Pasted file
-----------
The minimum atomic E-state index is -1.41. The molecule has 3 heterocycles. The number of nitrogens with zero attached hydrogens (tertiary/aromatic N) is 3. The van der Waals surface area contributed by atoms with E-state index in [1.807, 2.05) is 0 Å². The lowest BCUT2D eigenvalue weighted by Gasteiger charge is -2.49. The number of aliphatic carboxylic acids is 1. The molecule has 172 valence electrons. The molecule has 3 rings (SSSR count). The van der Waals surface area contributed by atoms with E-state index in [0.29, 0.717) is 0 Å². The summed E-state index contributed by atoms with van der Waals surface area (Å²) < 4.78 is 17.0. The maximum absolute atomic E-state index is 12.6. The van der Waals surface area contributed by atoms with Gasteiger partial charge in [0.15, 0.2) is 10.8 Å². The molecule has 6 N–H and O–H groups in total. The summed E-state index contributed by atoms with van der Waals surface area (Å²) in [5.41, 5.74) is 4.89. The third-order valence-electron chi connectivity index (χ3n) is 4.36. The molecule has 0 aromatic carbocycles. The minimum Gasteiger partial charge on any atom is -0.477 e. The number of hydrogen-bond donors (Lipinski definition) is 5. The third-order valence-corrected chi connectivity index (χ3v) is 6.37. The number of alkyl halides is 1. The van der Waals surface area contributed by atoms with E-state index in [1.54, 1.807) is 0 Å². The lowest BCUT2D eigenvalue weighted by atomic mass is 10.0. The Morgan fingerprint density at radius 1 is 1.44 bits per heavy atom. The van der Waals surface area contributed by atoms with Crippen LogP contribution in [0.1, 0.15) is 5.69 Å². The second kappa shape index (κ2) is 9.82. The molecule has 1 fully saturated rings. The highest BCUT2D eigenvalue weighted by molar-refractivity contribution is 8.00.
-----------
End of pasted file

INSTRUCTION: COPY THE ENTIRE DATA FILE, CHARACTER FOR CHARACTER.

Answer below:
The minimum atomic E-state index is -1.41. The molecule has 3 heterocycles. The number of nitrogens with zero attached hydrogens (tertiary/aromatic N) is 3. The van der Waals surface area contributed by atoms with E-state index in [1.807, 2.05) is 0 Å². The lowest BCUT2D eigenvalue weighted by Gasteiger charge is -2.49. The number of aliphatic carboxylic acids is 1. The molecule has 172 valence electrons. The molecule has 3 rings (SSSR count). The van der Waals surface area contributed by atoms with E-state index in [0.29, 0.717) is 0 Å². The summed E-state index contributed by atoms with van der Waals surface area (Å²) < 4.78 is 17.0. The maximum absolute atomic E-state index is 12.6. The van der Waals surface area contributed by atoms with Gasteiger partial charge in [0.15, 0.2) is 10.8 Å². The molecule has 6 N–H and O–H groups in total. The summed E-state index contributed by atoms with van der Waals surface area (Å²) in [5.41, 5.74) is 4.89. The third-order valence-electron chi connectivity index (χ3n) is 4.36. The molecule has 0 aromatic carbocycles. The minimum Gasteiger partial charge on any atom is -0.477 e. The number of hydrogen-bond donors (Lipinski definition) is 5. The third-order valence-corrected chi connectivity index (χ3v) is 6.37. The number of alkyl halides is 1. The van der Waals surface area contributed by atoms with E-state index in [1.54, 1.807) is 0 Å². The lowest BCUT2D eigenvalue weighted by atomic mass is 10.0. The Morgan fingerprint density at radius 1 is 1.44 bits per heavy atom. The van der Waals surface area contributed by atoms with Crippen LogP contribution in [0.1, 0.15) is 5.69 Å². The second kappa shape index (κ2) is 9.82. The molecule has 1 fully saturated rings. The highest BCUT2D eigenvalue weighted by molar-refractivity contribution is 8.00.